SUMMARY OF THE INVENTION

A method and apparatus for dynamic adaptation of a configuration to a system environment are described.

In one aspect of the invention, a method includes obtaining system information for a system. The system information is stored in a memory. A setting of an abstract configuration for the system is resolved, with the resolution of the setting being based at least in part on the system information.

BRIEF DESCRIPTION OF THE DRAWINGS

Embodiments of the invention are illustrated by way of example, and not by way of limitation, in the figures of the accompanying drawings in which like reference numerals refer to similar elements.

FIG. 1 is an illustration of the transfer of a configuration in an embodiment of the invention;

FIG. 2 is an illustration of an embodiment of a system for generation of a configuration;

FIG. 3 is an illustration of an embodiment of configuration development;

FIG. 4 is an illustration of an embodiment of configuration development;

FIG. 5 is a flowchart to illustrate an embodiment of configuration generation; and

FIG. 6 is an illustration of an embodiment of dynamic adaptation of a configuration to a system environment.

DETAILED DESCRIPTION

Embodiments of the invention are generally directed to a method and apparatus for dynamic adaptation of a configuration to a system environment.

As used herein, a “configuration” describes the manner in which a computer system, device, component, or other element, including any hardware, software, or both, is set up. A configuration may include, but is not limited to, the system name, the amount of memory available, the number of CPUs (central processing units) available, and other related information. A configuration may be described in various different ways in different settings, and may have a different name or designation in certain environments. To reduce repetitiveness in this description, a computer system, device, component, or other element may be referred to generally as a computer system or system. In this description, the computer system that receives a configuration may also be referred to as a configuration recipient or configuration consumer.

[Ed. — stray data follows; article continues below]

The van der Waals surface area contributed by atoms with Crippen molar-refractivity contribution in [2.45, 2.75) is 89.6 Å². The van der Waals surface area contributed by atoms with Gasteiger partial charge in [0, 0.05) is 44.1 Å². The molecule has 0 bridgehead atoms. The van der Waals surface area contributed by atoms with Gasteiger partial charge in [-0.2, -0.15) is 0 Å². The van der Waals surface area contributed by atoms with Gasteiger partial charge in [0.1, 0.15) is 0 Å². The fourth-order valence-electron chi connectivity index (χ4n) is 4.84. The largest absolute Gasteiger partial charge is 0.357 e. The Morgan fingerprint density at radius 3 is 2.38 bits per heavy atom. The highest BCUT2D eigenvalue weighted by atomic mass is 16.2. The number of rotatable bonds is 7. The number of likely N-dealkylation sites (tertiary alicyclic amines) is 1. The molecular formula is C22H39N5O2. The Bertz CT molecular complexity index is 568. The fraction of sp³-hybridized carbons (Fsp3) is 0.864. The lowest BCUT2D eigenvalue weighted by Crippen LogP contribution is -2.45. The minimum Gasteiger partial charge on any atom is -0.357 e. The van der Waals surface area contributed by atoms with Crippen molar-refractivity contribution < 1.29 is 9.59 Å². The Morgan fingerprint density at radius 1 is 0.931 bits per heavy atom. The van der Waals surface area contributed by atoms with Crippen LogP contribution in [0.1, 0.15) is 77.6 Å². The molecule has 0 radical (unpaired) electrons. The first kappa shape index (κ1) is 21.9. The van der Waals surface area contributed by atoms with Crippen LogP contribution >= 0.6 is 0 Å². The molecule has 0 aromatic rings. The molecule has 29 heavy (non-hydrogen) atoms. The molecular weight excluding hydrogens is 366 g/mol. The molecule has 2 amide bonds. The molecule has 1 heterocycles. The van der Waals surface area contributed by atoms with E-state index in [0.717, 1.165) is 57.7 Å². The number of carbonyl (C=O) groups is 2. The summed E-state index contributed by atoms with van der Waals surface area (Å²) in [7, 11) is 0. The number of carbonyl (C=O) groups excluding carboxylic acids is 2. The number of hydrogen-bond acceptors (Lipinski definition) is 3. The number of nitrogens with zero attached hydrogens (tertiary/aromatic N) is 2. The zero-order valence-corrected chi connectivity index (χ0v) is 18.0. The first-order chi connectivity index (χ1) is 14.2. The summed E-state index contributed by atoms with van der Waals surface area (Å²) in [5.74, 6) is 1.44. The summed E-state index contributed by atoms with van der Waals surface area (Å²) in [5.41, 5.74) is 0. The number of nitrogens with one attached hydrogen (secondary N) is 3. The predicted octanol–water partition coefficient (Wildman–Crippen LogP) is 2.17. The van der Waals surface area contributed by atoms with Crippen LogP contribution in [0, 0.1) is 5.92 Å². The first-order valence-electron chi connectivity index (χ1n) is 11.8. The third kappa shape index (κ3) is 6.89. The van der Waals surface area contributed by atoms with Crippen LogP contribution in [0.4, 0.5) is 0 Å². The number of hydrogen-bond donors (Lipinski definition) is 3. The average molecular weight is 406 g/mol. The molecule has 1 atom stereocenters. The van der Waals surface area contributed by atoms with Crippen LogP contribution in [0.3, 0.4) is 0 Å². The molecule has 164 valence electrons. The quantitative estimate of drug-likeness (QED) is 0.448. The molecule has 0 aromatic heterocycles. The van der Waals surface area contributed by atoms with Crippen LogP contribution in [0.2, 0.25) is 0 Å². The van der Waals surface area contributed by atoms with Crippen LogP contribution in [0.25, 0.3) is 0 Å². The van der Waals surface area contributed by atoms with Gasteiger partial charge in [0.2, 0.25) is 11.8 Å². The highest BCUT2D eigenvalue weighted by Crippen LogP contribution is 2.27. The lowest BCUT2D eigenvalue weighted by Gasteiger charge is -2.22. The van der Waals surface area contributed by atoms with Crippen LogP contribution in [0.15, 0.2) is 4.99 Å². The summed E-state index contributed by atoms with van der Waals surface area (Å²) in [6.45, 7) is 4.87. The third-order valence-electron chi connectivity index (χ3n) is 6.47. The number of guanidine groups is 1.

In an embodiment of the invention, a configuration may be transferred between computer systems. For example, when a configuration has been developed for a system that works well for a certain use, that same configuration may be exported to another system that is different than the first system. In an embodiment, a configuration may be developed or generated for multiple different systems that have differing characteristics. In an embodiment of the invention, a configuration is virtualized for the elements of each system and is adaptable to each system. For example, a software vendor may utilize an embodiment of the invention to develop a self-adapting configuration together with a software product. In this example, the self-adapting configuration may be shipped together with the product in order to minimize configuration overhead for the customer.

In an embodiment of the invention, a system configuration utilizes abstract elements that are not dependent on the characteristics of any particular system. In an embodiment, the abstract elements of a configuration are resolved at run-time to generate values that apply to a particular computer system. As used herein, “abstract” means that an element has a value to be determined that is not tied to a particular system, use, or setting. The value of the element is thus expressed in an abstract fashion, with the value resolvable to a specific value in relation to a particular system that is assigned to the configuration.